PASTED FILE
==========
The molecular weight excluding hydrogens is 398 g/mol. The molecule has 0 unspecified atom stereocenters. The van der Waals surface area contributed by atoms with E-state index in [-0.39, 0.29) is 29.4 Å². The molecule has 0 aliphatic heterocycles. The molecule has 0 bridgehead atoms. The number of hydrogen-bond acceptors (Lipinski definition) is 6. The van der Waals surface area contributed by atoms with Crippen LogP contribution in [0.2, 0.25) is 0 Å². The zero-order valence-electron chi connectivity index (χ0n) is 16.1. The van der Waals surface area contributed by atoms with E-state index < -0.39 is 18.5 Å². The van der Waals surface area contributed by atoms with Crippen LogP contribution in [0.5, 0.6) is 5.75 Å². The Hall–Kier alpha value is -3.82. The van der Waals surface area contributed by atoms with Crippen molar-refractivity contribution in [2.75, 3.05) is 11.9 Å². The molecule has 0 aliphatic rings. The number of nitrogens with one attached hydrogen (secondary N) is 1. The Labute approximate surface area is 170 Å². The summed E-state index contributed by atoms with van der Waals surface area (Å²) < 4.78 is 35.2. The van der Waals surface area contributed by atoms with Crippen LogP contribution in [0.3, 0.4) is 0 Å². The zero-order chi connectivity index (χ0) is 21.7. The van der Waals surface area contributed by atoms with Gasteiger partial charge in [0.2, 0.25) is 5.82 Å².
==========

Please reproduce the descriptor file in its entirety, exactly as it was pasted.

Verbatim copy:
The molecular weight excluding hydrogens is 398 g/mol. The molecule has 0 unspecified atom stereocenters. The van der Waals surface area contributed by atoms with E-state index in [-0.39, 0.29) is 29.4 Å². The molecule has 0 aliphatic heterocycles. The molecule has 0 bridgehead atoms. The number of hydrogen-bond acceptors (Lipinski definition) is 6. The van der Waals surface area contributed by atoms with Crippen LogP contribution in [0.2, 0.25) is 0 Å². The zero-order valence-electron chi connectivity index (χ0n) is 16.1. The van der Waals surface area contributed by atoms with E-state index < -0.39 is 18.5 Å². The van der Waals surface area contributed by atoms with Crippen LogP contribution in [0.5, 0.6) is 5.75 Å². The Hall–Kier alpha value is -3.82. The van der Waals surface area contributed by atoms with Crippen molar-refractivity contribution in [2.75, 3.05) is 11.9 Å². The molecule has 0 aliphatic rings. The number of nitrogens with one attached hydrogen (secondary N) is 1. The Labute approximate surface area is 170 Å². The summed E-state index contributed by atoms with van der Waals surface area (Å²) < 4.78 is 35.2. The van der Waals surface area contributed by atoms with Crippen LogP contribution in [0.3, 0.4) is 0 Å². The zero-order chi connectivity index (χ0) is 21.7. The van der Waals surface area contributed by atoms with Gasteiger partial charge in [0.2, 0.25) is 5.82 Å².